My experiment with 30 days of web performance tips. All packaged up for your temporary viewing pleasure.
In this post, I'll cover:
- What is Lighthouse Treemap?
- Existing similar tools
- The gap Lighthouse Treemap fills
- How do I access Lighthouse Treemap?
What is Lighthouse Treemap? #
First, lets understand what a treemap is:
Treemaps display hierarchical (tree-structured) data as a set of nested rectangles. Each branch of the tree is given a rectangle, which is then tiled with smaller rectangles representing sub-branches. A leaf node's rectangle has an area proportional to a specified dimension of the data.
- from Treemapping on Wikipedia
Below is an example Lighthouse Treemap from github.com. It contains 2 sections:
In the treemap section, the size of each rectangle represents the number of bytes for that script. The treemap also shows the actual number of bytes and percent of total bytes. White gaps in the grid separate each file. Rectangles inside the files represent the individual modules in those scripts:
To see module-level data, sourcemaps need to be enabled. This report from trello.com shows what the Lighthouse Treemap looks like without sourcemaps:
In my experience, I've found reports often are a mixture of the two levels of data. Most third-party scripts will not show modules, and many first-party ones will.
Clicking "Toggle Table" will hide the coverage report and make the treemap larger, revealing more rectangles. We can click on a rectangle to zoom in on it and see its dependencies better. To return, click on the title above the rectangle. Here's a short video demonstrating these actions (and more!):
This is pretty slick as deep-diving on the treemap will show unused bytes for each module too.
Existing similar tools #
The Lighthouse Treemap functionality is similar to two existing toolsets. First, the Coverage tool in Chrome is almost the same tool as the bottom part of the treemap. Second, the treemap itself is very similar to bundle analyzers.
Chrome's Coverage tool #
The Coverage tool already exists in Chrome Dev Tools. The original tool also lists CSS files and used vs unused CSS bytes. You can interact with the page to see the percent used bytes increase.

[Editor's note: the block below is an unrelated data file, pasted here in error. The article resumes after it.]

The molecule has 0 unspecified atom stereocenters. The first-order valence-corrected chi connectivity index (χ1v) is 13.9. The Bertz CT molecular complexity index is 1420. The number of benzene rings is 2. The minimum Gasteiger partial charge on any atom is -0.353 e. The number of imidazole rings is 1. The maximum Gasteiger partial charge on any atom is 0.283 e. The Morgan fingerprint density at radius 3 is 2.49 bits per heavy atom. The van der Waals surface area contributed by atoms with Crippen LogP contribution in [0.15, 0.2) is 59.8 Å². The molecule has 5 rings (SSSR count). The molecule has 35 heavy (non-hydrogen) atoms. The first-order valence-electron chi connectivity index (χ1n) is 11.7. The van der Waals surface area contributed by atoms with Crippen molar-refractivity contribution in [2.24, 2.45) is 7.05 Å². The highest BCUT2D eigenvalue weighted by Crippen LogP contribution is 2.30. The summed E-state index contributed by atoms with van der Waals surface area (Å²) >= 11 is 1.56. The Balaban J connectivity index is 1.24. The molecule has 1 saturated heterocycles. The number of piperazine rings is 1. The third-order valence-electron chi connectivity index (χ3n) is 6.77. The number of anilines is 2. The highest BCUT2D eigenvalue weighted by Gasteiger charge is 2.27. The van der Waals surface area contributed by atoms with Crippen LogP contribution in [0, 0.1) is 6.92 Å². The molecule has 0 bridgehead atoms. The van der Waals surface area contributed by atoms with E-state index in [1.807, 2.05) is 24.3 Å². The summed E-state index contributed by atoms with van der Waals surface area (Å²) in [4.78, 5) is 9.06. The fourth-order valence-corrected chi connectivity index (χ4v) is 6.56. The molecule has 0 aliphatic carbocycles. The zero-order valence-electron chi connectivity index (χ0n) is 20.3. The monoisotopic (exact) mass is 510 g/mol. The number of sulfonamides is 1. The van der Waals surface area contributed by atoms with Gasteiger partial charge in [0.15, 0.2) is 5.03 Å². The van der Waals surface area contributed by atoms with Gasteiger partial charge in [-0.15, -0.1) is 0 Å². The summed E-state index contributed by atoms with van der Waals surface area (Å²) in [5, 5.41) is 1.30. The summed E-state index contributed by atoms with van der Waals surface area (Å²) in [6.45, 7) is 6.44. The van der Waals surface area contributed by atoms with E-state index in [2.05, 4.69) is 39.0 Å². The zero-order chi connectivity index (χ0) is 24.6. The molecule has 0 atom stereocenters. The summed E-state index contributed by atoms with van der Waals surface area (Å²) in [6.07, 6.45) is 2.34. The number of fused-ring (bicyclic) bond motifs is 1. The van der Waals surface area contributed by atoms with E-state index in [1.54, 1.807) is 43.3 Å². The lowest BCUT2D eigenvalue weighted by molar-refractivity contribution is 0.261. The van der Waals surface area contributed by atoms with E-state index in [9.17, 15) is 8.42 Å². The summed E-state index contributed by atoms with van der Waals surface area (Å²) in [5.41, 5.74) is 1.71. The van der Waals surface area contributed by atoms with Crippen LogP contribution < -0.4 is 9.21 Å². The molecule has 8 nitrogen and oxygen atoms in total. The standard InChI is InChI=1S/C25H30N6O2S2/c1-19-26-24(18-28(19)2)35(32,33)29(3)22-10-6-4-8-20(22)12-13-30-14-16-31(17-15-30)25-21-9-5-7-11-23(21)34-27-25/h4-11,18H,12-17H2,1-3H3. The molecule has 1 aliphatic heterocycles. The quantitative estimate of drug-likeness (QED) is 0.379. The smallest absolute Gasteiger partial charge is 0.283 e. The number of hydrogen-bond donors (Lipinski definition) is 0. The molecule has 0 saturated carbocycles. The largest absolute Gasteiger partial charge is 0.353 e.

To access and use it:
- Open Dev Tools
- Type Cmd + Shift + p to open the search tool
- Type "coverage" and click on the Show Coverage drawer
- You might need to drag the drawer higher to see it
- Click the reload button to start a new report
Bundle analyzers #
The treemap itself is very similar to bundle analyzers. Webpack-bundle-analyzer is one of my favorites. These tools help you understand the size of all the bundles (and modules) that your application code generates.
I deployed the output in this webpack-bundle-analyzer example so you can interact with it live. Or, you can watch this quick demonstration:
You might have noticed a key difference in what bundle analyzers show you versus Lighthouse Treemap...
The gap Lighthouse Treemap fills #
Bundle analyzers are great, but they do not show which bundles are loaded and used on your site. The closest tool I've seen that shows this is the Next.js build script output:
It is a handy tool, but it doesn't give me much introspection into which modules are the heaviest. I need this knowledge so I can improve or replace large dependencies. Finally, this and other bundle analyzers don't show me any third-party scripts loaded from outside the application code.
The Limitations of Lighthouse Treemap #
Lighthouse Treemap is not a Swiss army knife. You wouldn't want to prepare a gourmet dinner only using the tiny knife tool. Nor open a bottle of wine with the tiny corkscrew if you had a corkscrew dedicated to that job.
Now we need to understand a few of its limitations:
- Sourcemaps are needed to show finer-grained details.
- The Coverage report is only for initial load.
- It doesn't show dependencies loaded later.
While sourcemaps are needed to get the most benefit, even without them I can see which chunks are largest. I can also see how many are core features versus third-party tracking scripts. You can run the dedicated Coverage tool to explore usage as you interact with the page. Your goal isn't 0% unused. Finally, for scripts loaded later, use the Network tab and bundle analyzers.
How do I access Lighthouse Treemap? #
Now that you know all about Lighthouse Treemap, how do you access it? It's now fully released in Lighthouse in Chrome! You can access it through many routes:
- Lighthouse in Chrome Dev Tools
- PageSpeed Insights
- Running Lighthouse, downloading the JSON, and uploading it here
- Through the Lighthouse Node CLI
Once you have a Lighthouse report (1, 2, or 4 from above), then you'll find the View Treemap button below the metrics:
Finally, Lighthouse Treemap helps me evaluate any website from the outside without having to add dependencies like bundle analyzers.
Have you tried out Lighthouse Treemap yet? Has it made measuring performance for your site easier? Let me know in the webmentions!
Don't miss a post. Sign up for my newsletter!